Sarah A. Tersey, PhD
Adjunct Associate Research Professor of Pediatrics
Dr. Sarah Tersey received her bachelor's from Colorado State Univeristy and her PhD from the University of Massachuesetts. Dr. Tersey subsequently completed a postdoctoral fellowship at Harvard Medical School and Massachuesetts General Hospital, as well as a diabetes fellowship at the University of Virginia. She joined the research faculty at IUSM in 2008. Dr. Tersey is currently an Associate Research Professor of Pediatrics. Dr. Tersey is the Associate Director of the Islet and Physiology Core and co-Associate Director of the Translation Core; and serves on the Indiana Diabetes Research Center (IDRC) Exectuive Committee.
Hernandez-Perez M, Chopra G, Fine J, Conteh AM, Anderson RM, Linnemann AK, Benjamin C, Nelson JB, Benninger KS, Nadler JL, Maloney DJ, Tersey SA, Mirmira RG.
Diabetes. 2017 Aug 25. pii: db170215. doi: 10.2337/db17-0215. [Epub ahead of print]
Tersey SA, Nelson JB, Fisher MM, Mirmira RG.
J Vis Exp. 2016 Dec 21;(118). doi: 10.3791/54838.
Tersey SA, Maier B, Nishiki Y, Maganti AV, Nadler JL, Mirmira RG.
Mol Cell Biol. 2014 Oct 1;34(19):3735-45. doi: 10.1128/MCB.00157-14. Epub 2014 Jul 28.
Tersey SA, Nishiki Y, Templin AT, Cabrera SM, Stull ND, Colvin SC, Evans-Molina C, Rickus JL, Maier B, Mirmira RG.
Diabetes. 2012 Apr;61(4):818-27. doi: 10.2337/db11-1293.
Ped-Endocrinology Basic Res
R4 W155 PENB
The primary goal of my research focuses on understanding the molecular pathways that play a role in the development of diabetes. Specifically, pathways that include the enzymes 12-lipoxygenase and deoxyhypusine synthase. By using inhibitors against the pathways or creating genetic deletions of either of these genes, I have shown that diabetes can be prevented. A second major focus of my research is the development of biomarkers that will best predict the likelihood of any one individuals risk to develop type 1 diabetes. Within this concept, I demonstrated that the dysfunction of the pancreatic islet precedes the onset of type 1 diabetes. This research has changed the standard dogma of the islet as a silent bystander to the immune system, to the new way to thinking that the islet is a major player in its own demise during the pre-course of type 1 diabetes. We have also utilized this concept and developed a novel biomarker to predict diabetes in both a mouse model of type 1 diabetes and human individuals with new onset type 1 diabetes.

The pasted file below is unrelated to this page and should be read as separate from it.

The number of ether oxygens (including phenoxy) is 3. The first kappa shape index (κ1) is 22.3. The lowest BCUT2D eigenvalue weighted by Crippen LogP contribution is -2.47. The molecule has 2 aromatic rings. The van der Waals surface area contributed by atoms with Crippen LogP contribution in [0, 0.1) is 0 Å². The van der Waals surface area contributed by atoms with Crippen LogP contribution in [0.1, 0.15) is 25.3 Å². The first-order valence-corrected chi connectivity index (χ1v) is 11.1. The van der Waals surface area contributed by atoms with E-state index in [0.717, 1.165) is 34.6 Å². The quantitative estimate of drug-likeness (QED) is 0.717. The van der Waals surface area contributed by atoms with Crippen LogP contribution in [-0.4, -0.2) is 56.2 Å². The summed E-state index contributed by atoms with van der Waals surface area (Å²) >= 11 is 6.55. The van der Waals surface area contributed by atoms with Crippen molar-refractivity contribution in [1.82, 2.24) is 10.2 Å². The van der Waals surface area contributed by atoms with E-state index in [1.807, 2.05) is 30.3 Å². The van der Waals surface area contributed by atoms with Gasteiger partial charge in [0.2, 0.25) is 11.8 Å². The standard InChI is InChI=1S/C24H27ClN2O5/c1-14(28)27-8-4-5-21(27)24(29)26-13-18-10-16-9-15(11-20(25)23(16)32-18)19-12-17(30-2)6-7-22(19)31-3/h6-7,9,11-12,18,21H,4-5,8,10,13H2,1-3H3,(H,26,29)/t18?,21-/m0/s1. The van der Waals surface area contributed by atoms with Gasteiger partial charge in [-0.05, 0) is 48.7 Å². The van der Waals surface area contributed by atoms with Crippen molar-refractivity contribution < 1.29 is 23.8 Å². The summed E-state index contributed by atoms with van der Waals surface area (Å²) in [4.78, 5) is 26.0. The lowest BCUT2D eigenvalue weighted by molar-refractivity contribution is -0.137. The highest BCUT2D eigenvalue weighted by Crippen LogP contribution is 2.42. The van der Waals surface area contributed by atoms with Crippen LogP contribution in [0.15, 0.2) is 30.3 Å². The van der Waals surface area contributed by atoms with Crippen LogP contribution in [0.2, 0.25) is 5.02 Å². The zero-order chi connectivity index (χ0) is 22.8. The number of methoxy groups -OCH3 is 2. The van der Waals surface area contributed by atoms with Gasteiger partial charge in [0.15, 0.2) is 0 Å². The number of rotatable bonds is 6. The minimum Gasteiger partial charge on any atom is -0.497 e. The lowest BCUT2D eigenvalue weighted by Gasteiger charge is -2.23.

Association for Clinical & Translational Sciences